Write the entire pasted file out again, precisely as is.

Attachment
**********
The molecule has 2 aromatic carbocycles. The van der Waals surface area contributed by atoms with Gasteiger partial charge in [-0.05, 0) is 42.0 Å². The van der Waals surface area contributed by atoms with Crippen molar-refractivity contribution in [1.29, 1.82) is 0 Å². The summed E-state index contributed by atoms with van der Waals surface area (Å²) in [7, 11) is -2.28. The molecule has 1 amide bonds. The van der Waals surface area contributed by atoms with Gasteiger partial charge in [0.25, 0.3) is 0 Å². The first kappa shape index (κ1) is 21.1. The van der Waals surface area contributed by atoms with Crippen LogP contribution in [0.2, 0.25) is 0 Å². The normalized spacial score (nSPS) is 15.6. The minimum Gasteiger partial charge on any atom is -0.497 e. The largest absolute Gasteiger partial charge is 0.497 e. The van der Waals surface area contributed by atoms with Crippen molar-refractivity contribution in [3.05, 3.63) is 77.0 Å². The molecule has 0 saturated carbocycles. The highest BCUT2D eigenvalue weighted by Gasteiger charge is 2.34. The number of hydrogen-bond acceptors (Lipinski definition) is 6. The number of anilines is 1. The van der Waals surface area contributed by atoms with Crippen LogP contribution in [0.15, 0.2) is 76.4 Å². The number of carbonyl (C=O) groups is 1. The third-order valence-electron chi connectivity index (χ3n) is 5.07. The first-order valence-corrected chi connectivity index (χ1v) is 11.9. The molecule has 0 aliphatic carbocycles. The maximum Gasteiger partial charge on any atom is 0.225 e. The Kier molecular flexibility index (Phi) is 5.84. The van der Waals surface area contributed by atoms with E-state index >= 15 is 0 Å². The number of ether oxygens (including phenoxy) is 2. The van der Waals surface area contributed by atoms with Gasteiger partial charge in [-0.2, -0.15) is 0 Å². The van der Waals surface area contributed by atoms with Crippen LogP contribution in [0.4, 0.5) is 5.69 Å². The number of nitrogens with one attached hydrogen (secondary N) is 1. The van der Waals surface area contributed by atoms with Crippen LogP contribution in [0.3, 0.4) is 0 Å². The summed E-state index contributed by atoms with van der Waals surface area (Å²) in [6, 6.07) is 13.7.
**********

The molecule has 2 aromatic carbocycles. The van der Waals surface area contributed by atoms with Gasteiger partial charge in [-0.05, 0) is 42.0 Å². The van der Waals surface area contributed by atoms with Crippen molar-refractivity contribution in [1.29, 1.82) is 0 Å². The summed E-state index contributed by atoms with van der Waals surface area (Å²) in [7, 11) is -2.28. The molecule has 1 amide bonds. The van der Waals surface area contributed by atoms with Gasteiger partial charge in [0.25, 0.3) is 0 Å². The first kappa shape index (κ1) is 21.1. The van der Waals surface area contributed by atoms with Crippen LogP contribution in [0.2, 0.25) is 0 Å². The normalized spacial score (nSPS) is 15.6. The minimum Gasteiger partial charge on any atom is -0.497 e. The largest absolute Gasteiger partial charge is 0.497 e. The van der Waals surface area contributed by atoms with Crippen molar-refractivity contribution in [3.05, 3.63) is 77.0 Å². The molecule has 0 saturated carbocycles. The highest BCUT2D eigenvalue weighted by Gasteiger charge is 2.34. The number of hydrogen-bond acceptors (Lipinski definition) is 6. The number of anilines is 1. The van der Waals surface area contributed by atoms with Crippen LogP contribution in [0.15, 0.2) is 76.4 Å². The number of carbonyl (C=O) groups is 1. The third-order valence-electron chi connectivity index (χ3n) is 5.07. The first-order valence-corrected chi connectivity index (χ1v) is 11.9. The molecule has 0 aliphatic carbocycles. The maximum Gasteiger partial charge on any atom is 0.225 e. The Kier molecular flexibility index (Phi) is 5.84. The van der Waals surface area contributed by atoms with E-state index >= 15 is 0 Å². The number of ether oxygens (including phenoxy) is 2. The van der Waals surface area contributed by atoms with Gasteiger partial charge in [-0.2, -0.15) is 0 Å². The van der Waals surface area contributed by atoms with Crippen LogP contribution in [0.4, 0.5) is 5.69 Å². The number of nitrogens with one attached hydrogen (secondary N) is 1. The van der Waals surface area contributed by atoms with Crippen LogP contribution in [0.3, 0.4) is 0 Å². The summed E-state index contributed by atoms with van der Waals surface area (Å²) in [6, 6.07) is 13.7.